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Family and social justice advocates request pardon for “Martinsville Seven,” nearly 70 years after execution

Published: Dec. 14, 2020 at 8:31 PM EST
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ROANOKE, Va. (WDBJ) - In 1949, seven men from Martinsville, Francis Grayson, Frank Hairston Jr., Howard Hairston, James Hairston, Joe Hampton, Booker T. Millner and John Taylor, were found guilty of rape and attempted murder. They were sentenced to death and executed for their crimes in 1951.

“My grandmother had eight kids and we could not account for all eight so when it came to Booker T.; that is how we talked about him,” said Rudy McCollum, Booker T. Millner’s nephew, former mayor of Richmond and attorney.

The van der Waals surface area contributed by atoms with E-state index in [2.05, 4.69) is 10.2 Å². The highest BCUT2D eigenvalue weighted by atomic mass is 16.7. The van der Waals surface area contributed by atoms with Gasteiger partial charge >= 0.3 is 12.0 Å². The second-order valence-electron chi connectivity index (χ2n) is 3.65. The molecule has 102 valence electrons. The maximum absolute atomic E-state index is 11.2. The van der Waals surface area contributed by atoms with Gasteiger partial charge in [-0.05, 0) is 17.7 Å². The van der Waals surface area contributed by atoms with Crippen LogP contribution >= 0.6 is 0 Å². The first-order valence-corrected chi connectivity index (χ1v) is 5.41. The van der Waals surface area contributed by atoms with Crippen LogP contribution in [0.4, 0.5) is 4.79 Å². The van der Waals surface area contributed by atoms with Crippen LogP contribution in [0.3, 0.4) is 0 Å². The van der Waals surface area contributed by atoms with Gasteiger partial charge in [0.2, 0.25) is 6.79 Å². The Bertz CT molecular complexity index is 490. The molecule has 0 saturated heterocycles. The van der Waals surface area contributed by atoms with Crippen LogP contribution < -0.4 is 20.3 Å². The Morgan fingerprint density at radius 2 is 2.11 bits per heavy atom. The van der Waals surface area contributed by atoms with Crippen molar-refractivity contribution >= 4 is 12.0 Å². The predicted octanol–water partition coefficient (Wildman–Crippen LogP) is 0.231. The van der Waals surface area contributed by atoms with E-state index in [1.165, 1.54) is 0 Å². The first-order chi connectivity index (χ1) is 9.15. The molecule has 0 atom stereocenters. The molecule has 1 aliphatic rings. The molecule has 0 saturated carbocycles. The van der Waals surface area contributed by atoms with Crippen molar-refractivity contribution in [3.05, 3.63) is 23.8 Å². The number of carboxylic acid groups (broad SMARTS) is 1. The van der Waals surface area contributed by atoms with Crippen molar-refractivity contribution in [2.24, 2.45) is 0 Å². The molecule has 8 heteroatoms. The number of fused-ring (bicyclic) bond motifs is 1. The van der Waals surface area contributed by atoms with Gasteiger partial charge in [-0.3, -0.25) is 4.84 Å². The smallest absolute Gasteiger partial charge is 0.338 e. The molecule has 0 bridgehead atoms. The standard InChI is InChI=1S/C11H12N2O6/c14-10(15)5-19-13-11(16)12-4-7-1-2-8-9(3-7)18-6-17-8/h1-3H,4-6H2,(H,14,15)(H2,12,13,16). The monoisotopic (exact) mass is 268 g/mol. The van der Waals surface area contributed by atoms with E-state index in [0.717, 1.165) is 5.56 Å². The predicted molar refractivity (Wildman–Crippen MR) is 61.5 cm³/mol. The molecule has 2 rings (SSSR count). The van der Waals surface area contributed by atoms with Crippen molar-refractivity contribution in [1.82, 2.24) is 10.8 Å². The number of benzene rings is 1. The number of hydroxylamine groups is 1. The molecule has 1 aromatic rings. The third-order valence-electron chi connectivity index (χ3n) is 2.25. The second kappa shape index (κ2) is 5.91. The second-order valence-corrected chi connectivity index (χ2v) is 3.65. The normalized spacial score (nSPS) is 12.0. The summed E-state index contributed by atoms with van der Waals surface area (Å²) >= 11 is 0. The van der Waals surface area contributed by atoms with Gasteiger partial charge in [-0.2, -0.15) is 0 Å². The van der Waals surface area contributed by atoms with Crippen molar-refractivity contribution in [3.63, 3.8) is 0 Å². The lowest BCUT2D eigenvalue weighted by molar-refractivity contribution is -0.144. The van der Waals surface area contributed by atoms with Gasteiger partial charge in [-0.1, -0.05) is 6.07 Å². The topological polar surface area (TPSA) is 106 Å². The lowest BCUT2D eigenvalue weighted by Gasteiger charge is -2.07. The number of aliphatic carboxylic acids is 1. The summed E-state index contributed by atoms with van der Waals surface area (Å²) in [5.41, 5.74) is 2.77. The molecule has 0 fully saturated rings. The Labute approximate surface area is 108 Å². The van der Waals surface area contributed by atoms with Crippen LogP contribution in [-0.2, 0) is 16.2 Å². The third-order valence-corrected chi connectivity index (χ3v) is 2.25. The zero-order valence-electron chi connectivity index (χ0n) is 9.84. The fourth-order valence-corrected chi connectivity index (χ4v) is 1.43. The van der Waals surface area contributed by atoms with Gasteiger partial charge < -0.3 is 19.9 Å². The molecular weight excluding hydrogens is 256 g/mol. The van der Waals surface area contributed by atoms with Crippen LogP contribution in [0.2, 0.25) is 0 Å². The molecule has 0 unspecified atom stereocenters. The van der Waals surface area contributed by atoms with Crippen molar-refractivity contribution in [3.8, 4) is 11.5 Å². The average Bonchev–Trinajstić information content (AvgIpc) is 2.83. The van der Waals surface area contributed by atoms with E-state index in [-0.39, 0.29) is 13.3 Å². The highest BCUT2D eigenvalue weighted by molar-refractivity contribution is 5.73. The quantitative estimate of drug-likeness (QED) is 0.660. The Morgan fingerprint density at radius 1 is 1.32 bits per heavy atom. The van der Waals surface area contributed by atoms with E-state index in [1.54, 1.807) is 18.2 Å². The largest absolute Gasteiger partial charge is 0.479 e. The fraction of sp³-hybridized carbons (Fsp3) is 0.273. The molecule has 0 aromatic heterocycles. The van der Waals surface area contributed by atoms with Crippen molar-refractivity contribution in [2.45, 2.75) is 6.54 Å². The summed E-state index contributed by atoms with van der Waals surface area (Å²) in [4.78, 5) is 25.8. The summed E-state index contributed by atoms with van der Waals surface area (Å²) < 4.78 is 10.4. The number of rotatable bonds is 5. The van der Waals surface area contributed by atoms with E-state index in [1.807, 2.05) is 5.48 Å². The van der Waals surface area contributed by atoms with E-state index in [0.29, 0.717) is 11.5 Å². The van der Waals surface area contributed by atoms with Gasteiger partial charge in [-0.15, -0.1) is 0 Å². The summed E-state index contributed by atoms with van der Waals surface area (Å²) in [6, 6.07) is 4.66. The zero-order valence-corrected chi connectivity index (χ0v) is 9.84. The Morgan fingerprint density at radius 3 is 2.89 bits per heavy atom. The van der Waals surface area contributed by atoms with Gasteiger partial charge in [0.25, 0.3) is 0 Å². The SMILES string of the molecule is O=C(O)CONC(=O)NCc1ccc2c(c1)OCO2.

McCullom was inspired to study law by his uncle’s case and reviewed the transcripts of the case while in school.

“I really came to see how much of an atrocity and travesty of justice those men were treated,” said McCollum.

For Liz Ryan, CEO of the Youth First Initiative, who is working with several William and Mary Law students, she feels Governor Ralph Northam should address the state’s history of injustice.

“In his last year in office he has this opportunity to take one step to address this misjustice.” said Ryan.

According to court transcripts, all but one of the men confessed to the crime and a physician treated and testified to the victim’s injuries.

However, with an all-white jury and alleged lack of evidence in the trial, Ryan believes the seven never had a fair chance at justice.

“It is hard to say 70 years later to know what happened and what we do know is that these men never got the opportunity to tell what happened in their case,” said Ryan.

Governor Northam has not addressed the case since the pardon request.

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